We are joined today by retired Marine Colonel Anthony (Tony) Wood. In 1975, as a captain, Col. Wood was one of two military officers (the other a Green Beret captain) tasked with planning and executing the evacuation of Saigon as North Vietnamese forces shelled the city and closed in. They not only had to identify the thousands of allies (and Americans) in the region, but also identify potential landing/extraction zones, as well as develop a transportation plan to the sites, meanwhile keeping their extraction plans hidden from the ambassador/state department due to political pressures. Col. Wood and his team successfully extracted over 7,000 people in the largest helicopter evacuation in history without firing a single shot. This is a harrowing story and one of courage, bravery, desperation, creativity at the highest level, and decisiveness. We discuss the context of Vietnam in 1975, and the disagreement/disconnect between the military (posted offshore and not permitted on Vietnamese ground) and the state department/embassy. We continue to learn from these first-hand accounts of what it was like on the ground in Vietnam, especially during a chaotic, and highly politicized time. As we know, those on the ground doing the job oftentimes tell a different story than what the news delivers. We hope you enjoy.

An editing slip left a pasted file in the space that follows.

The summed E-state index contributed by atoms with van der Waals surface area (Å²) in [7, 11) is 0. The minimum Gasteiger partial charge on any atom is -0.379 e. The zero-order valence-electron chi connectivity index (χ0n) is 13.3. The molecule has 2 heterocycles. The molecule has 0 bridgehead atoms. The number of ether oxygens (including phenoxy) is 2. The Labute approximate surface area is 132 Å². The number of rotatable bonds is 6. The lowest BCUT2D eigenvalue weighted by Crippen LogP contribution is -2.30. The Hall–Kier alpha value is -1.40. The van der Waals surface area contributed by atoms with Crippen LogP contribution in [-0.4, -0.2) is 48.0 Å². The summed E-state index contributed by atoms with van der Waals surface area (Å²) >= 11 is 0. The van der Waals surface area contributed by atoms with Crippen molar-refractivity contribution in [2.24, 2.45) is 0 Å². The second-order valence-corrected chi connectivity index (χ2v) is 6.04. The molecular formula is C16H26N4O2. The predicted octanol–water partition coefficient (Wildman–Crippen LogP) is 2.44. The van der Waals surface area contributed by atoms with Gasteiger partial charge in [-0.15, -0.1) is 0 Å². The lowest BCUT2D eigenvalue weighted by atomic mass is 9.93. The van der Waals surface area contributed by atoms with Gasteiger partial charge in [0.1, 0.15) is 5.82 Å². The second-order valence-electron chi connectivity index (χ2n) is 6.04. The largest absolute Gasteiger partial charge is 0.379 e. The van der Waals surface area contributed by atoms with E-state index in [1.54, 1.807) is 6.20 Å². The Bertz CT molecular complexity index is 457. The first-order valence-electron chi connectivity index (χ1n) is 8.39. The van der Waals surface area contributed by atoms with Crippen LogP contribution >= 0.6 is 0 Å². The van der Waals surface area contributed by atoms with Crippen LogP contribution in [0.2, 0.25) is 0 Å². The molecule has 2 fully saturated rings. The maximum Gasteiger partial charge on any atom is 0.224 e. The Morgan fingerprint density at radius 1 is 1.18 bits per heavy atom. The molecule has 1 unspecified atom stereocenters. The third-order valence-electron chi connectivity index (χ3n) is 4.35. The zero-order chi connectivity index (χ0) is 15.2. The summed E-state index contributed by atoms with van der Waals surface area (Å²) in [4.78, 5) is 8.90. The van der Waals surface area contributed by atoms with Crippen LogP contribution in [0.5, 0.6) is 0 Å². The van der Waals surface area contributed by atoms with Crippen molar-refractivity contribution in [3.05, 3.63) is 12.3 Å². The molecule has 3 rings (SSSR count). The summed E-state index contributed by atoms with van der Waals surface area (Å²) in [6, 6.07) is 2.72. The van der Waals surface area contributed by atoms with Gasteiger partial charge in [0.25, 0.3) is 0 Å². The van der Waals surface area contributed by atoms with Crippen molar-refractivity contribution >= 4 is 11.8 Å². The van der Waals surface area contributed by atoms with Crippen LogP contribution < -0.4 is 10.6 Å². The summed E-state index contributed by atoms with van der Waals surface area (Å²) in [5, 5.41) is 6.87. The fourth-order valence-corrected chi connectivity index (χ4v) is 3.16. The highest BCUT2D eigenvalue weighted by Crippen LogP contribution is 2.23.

It is the first official day of summer and wildfire season is among us! Today for our Be Ready Utah Coverage.. one of the biggest concerns of fire season is being in the uncontrollable path of fire.. forced to leave your home. Randall Jeppson, Executive Producer of Utah's Morning News joins the show to share his experience of an evacuation in 2020.Wade Mathews with The Division of Emergency Management shares tips on preparing your home for an evacuation. See omnystudio.com/listener for privacy information.